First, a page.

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Fed members disagree over when to move on rates, minutes show

Federal Reserve policy makers are split over when to raise interest rates, with some indicating they should move as soon as June, but others prepared to wait much longer, according to the minutes of the Fed open market committee.

They're no longer 'patient' on raising rates, but does that mean June, September or later?

Fed chair Janet Yellen said she is focused on inflation and labour market data in deciding when to raise rates. (CBC)

Federal Reserve policy makers are split over when to raise interest rates, with some indicating they should move as soon as June, but others prepared to wait much longer, according to the minutes of the Fed open market committee.

All but one member of the powerful committee that sets interest rate policies in the U.S. agreed to remove language that said the Fed would be "patient" in raising rates. They agreed this would allow them to act in reaction to data they collect over the coming few months.

With the economy improving, "they preferred language that would provide the committee with the flexibility to subsequently adjust the target range for the federal funds rate on a meeting-by-meeting basis," the minutes said.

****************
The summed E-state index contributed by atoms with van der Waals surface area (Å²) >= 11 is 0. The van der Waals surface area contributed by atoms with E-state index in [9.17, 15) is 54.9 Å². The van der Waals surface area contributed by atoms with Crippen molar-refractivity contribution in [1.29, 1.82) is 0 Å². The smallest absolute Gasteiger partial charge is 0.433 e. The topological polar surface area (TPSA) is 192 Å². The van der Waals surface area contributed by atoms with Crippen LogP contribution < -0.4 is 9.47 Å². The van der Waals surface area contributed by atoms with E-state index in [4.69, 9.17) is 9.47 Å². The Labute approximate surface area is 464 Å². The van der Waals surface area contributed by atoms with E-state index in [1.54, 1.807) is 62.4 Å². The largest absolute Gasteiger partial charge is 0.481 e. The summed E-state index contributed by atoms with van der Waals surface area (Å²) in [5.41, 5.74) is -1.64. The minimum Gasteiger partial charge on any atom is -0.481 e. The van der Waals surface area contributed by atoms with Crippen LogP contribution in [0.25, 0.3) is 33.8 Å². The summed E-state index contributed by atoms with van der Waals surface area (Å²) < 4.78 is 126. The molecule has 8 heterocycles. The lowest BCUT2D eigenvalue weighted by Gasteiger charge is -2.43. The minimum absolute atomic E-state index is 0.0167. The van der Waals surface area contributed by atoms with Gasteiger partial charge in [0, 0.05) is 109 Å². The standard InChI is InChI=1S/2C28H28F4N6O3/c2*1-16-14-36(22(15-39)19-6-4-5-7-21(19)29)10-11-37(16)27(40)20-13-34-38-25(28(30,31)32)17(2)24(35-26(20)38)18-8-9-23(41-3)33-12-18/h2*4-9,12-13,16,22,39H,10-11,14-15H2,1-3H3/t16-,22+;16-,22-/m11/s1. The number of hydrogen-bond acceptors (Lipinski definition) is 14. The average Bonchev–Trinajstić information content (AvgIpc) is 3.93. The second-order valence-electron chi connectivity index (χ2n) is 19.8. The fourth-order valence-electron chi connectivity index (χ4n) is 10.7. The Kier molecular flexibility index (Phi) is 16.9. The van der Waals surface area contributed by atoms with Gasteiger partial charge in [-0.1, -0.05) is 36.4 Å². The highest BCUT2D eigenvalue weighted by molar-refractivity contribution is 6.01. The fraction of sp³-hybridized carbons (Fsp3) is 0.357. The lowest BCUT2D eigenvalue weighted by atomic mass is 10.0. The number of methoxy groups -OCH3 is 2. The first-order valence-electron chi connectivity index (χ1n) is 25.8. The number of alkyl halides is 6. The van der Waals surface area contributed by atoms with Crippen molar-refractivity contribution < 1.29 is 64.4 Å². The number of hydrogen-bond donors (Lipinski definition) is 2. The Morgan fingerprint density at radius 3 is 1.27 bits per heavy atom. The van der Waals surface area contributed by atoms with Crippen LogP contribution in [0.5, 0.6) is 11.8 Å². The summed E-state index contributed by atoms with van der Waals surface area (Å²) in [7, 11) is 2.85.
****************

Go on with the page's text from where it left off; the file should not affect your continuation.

But beyond that they differed widely on timing of a rate hike, according to the minutes, released Wednesday three weeks after the actual meeting.

Two members recommended waiting until 2016, several said June would be best and others wanted to wait until later in the year, as oil prices and the strong U.S. dollar could affect inflation.

The Fed's benchmark interest rate has been near zero since December 2008.

In the statement the Fed issued after the meeting, it signalled it was moving closer to a rate increase by dropping language it had been using since December that it would be "patient" before starting to raise its benchmark rate.

But chair Janet Yellen said she was concerned about a slowing of the U.S. economy early in the year, a labour market not operating at capacity and inflation that wasn't close to its target of two per cent. The minutes show the Fed is focusing on both labour data and inflation in establishing when to raise rates.

"Further improvement in the labour market, a stabilization of energy prices and a leveling out of the foreign-exchange value of the dollar were all seen as helpful in establishing confidence that inflation would turn up," the minutes said.

In a speech two weeks ago in San Francisco, Yellen reiterated that when rate hikes do begin, they are likely to be very gradual.

TD economist Andrew Labelle said in a note to investors that he believes the Fed may wait until September to move on rates. "Since the March meeting, economic data has soured, with the March payrolls a notable miss," he said.

"Nonetheless, U.S. economic fundamentals remain bright and economic growth is set to recover meaningfully as of the second quarter. Once this is fully reflected in the data, the Fed will likely move forward on that first rate hike in September."

With files from the Associated Press

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